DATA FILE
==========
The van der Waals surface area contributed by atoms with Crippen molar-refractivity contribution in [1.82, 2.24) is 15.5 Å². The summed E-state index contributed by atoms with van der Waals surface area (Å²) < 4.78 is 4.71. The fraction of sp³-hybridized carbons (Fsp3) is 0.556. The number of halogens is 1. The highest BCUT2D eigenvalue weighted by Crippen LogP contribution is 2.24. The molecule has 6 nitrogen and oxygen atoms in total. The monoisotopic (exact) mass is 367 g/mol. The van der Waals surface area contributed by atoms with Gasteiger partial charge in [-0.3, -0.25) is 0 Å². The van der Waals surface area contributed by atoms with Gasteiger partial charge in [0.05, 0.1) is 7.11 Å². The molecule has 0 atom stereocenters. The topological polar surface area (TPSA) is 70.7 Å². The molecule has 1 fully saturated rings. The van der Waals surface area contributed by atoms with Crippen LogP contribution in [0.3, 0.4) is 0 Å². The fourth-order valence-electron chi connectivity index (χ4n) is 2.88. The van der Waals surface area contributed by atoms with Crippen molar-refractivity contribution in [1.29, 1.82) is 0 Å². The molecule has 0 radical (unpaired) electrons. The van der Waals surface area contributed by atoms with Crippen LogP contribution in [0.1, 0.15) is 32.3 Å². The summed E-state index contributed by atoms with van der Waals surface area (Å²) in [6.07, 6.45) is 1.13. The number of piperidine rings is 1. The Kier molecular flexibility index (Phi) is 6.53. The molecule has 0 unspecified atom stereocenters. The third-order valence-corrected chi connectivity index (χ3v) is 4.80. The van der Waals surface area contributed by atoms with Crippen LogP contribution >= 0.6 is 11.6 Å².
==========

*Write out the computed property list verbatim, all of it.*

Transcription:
The van der Waals surface area contributed by atoms with Crippen molar-refractivity contribution in [1.82, 2.24) is 15.5 Å². The summed E-state index contributed by atoms with van der Waals surface area (Å²) < 4.78 is 4.71. The fraction of sp³-hybridized carbons (Fsp3) is 0.556. The number of halogens is 1. The highest BCUT2D eigenvalue weighted by Crippen LogP contribution is 2.24. The molecule has 6 nitrogen and oxygen atoms in total. The monoisotopic (exact) mass is 367 g/mol. The van der Waals surface area contributed by atoms with Gasteiger partial charge in [-0.3, -0.25) is 0 Å². The van der Waals surface area contributed by atoms with Gasteiger partial charge in [0.05, 0.1) is 7.11 Å². The molecule has 0 atom stereocenters. The topological polar surface area (TPSA) is 70.7 Å². The molecule has 1 fully saturated rings. The van der Waals surface area contributed by atoms with Crippen LogP contribution in [0.3, 0.4) is 0 Å². The fourth-order valence-electron chi connectivity index (χ4n) is 2.88. The van der Waals surface area contributed by atoms with Crippen molar-refractivity contribution in [1.29, 1.82) is 0 Å². The molecule has 0 radical (unpaired) electrons. The van der Waals surface area contributed by atoms with Crippen LogP contribution in [0.1, 0.15) is 32.3 Å². The summed E-state index contributed by atoms with van der Waals surface area (Å²) in [6.07, 6.45) is 1.13. The number of piperidine rings is 1. The Kier molecular flexibility index (Phi) is 6.53. The molecule has 0 unspecified atom stereocenters. The third-order valence-corrected chi connectivity index (χ3v) is 4.80. The van der Waals surface area contributed by atoms with Crippen LogP contribution >= 0.6 is 11.6 Å².